Why I am against unpaid internships
In today’s world, internship experience is a must when it comes to securing a job immediately after college. Unfortunately, unless students can find a major internship in their hometown, which is unlikely for most students, internship opportunities come hand in hand with the financial burden. Students have to factor in the cost of living which could range from anything from 500 dollars a month in a smaller town to upwards of 800 dollars a month for larger cities such as Los Angeles or New York; both are areas in which many students wish to procure an internship. On top of this is the cost of food, utilities, and travel.
If an internship is paid, these expenses can be manageable. However, many internships are unpaid with employers claiming to “pay” interns invaluable experiences rather than a tangible paycheck. In fact, it seems as though the majority of internships are in fact unpaid, putting students in search of work experience in an incredibly tough position. Few college students are fortunate enough to be able to ask their parents to fully cover rent as well as other monthly expenses for the duration of an internship. Because of this, students either settle on a subpar internship because it’s close to home or is forced to work a part-time job in addition to their internship in order to keep a roof over their head and food on the table. Working a part time job on top of an unpaid internship can result in twelve hour days for the student. Working an extra job along with an internship can cause the student not to be able to put forward 100 percent in their internship which can cause the company not to be willing to hire them for a job in the future.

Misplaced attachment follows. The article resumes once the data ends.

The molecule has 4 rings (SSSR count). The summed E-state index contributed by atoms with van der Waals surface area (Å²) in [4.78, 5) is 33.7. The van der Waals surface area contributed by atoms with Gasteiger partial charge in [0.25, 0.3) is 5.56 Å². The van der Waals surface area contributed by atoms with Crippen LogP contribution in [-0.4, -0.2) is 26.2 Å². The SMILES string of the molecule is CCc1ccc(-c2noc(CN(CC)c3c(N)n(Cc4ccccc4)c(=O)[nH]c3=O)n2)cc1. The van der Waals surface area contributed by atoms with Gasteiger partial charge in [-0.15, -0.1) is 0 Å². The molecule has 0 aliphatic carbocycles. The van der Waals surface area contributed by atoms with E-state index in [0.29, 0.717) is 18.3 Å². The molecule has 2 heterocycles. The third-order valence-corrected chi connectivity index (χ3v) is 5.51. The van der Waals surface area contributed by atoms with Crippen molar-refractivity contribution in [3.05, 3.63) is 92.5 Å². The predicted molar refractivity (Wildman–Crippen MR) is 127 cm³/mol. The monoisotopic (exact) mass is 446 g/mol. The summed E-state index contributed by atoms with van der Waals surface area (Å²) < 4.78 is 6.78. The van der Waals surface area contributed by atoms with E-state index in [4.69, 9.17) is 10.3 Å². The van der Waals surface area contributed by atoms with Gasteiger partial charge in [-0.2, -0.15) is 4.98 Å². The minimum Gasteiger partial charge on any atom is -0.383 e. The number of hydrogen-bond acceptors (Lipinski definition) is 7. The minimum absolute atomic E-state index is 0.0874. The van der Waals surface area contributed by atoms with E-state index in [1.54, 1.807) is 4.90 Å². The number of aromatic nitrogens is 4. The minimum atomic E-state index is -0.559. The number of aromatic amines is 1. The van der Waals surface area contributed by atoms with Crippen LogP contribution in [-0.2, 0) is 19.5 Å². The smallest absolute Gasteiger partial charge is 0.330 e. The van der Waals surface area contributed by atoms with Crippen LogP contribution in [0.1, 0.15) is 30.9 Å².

Personally, the prevalence of unpaid internships has prevented me from applying to many jobs that I could have excelled at. Many companies that I would have preferred to work at to gain experience in my field offer unpaid internships, and it is just not possible for me to afford that. While I’m very fortunate to have parents to help me with my college expenses, my family was not in a position to cover my cost of living while working at an unpaid internship.
I’m not alone in this regard. When asked if he would accept an unpaid internship far away from home, Radford University senior, Ross Underwood, says “I wouldn’t have money for that. My parents make me support myself.”
Unpaid internships put college students who are hardworking and eager to gain more experience in their field at a severe disadvantage. The resulting problem is that only wealthy students are able to fully take advantage of all available internship opportunities, leading to them having far better resume and therefore, far better job prospects upon graduating from school.
This practice puts thousands of students each year in a tough position: do they do what’s best for their futures or let their money worries control their lives? College students who are only looking to better their lives shouldn’t have to live in such a harsh reality.